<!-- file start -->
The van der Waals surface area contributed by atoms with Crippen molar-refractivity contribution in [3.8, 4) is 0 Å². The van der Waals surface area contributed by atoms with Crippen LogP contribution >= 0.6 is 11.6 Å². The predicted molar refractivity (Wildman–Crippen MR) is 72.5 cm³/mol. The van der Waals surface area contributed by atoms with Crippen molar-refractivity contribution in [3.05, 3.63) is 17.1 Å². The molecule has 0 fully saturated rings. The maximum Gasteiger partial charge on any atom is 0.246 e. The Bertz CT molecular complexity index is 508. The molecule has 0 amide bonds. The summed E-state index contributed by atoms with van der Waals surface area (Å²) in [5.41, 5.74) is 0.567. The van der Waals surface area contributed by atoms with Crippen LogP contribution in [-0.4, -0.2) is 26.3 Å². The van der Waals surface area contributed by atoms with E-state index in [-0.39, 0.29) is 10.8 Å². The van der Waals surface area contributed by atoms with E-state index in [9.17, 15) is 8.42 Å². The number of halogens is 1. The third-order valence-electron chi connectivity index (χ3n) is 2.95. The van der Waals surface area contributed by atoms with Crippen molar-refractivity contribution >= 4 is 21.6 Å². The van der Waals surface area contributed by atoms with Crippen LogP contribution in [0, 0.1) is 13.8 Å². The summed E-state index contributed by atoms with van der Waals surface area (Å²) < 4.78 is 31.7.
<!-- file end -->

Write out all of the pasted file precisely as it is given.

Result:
The van der Waals surface area contributed by atoms with Crippen molar-refractivity contribution in [3.8, 4) is 0 Å². The van der Waals surface area contributed by atoms with Crippen LogP contribution >= 0.6 is 11.6 Å². The predicted molar refractivity (Wildman–Crippen MR) is 72.5 cm³/mol. The van der Waals surface area contributed by atoms with Crippen molar-refractivity contribution in [3.05, 3.63) is 17.1 Å². The molecule has 0 fully saturated rings. The maximum Gasteiger partial charge on any atom is 0.246 e. The Bertz CT molecular complexity index is 508. The molecule has 0 amide bonds. The summed E-state index contributed by atoms with van der Waals surface area (Å²) in [5.41, 5.74) is 0.567. The van der Waals surface area contributed by atoms with Crippen LogP contribution in [-0.4, -0.2) is 26.3 Å². The van der Waals surface area contributed by atoms with E-state index in [-0.39, 0.29) is 10.8 Å². The van der Waals surface area contributed by atoms with E-state index in [9.17, 15) is 8.42 Å². The number of halogens is 1. The third-order valence-electron chi connectivity index (χ3n) is 2.95. The van der Waals surface area contributed by atoms with Crippen molar-refractivity contribution >= 4 is 21.6 Å². The van der Waals surface area contributed by atoms with Crippen LogP contribution in [0, 0.1) is 13.8 Å². The summed E-state index contributed by atoms with van der Waals surface area (Å²) < 4.78 is 31.7.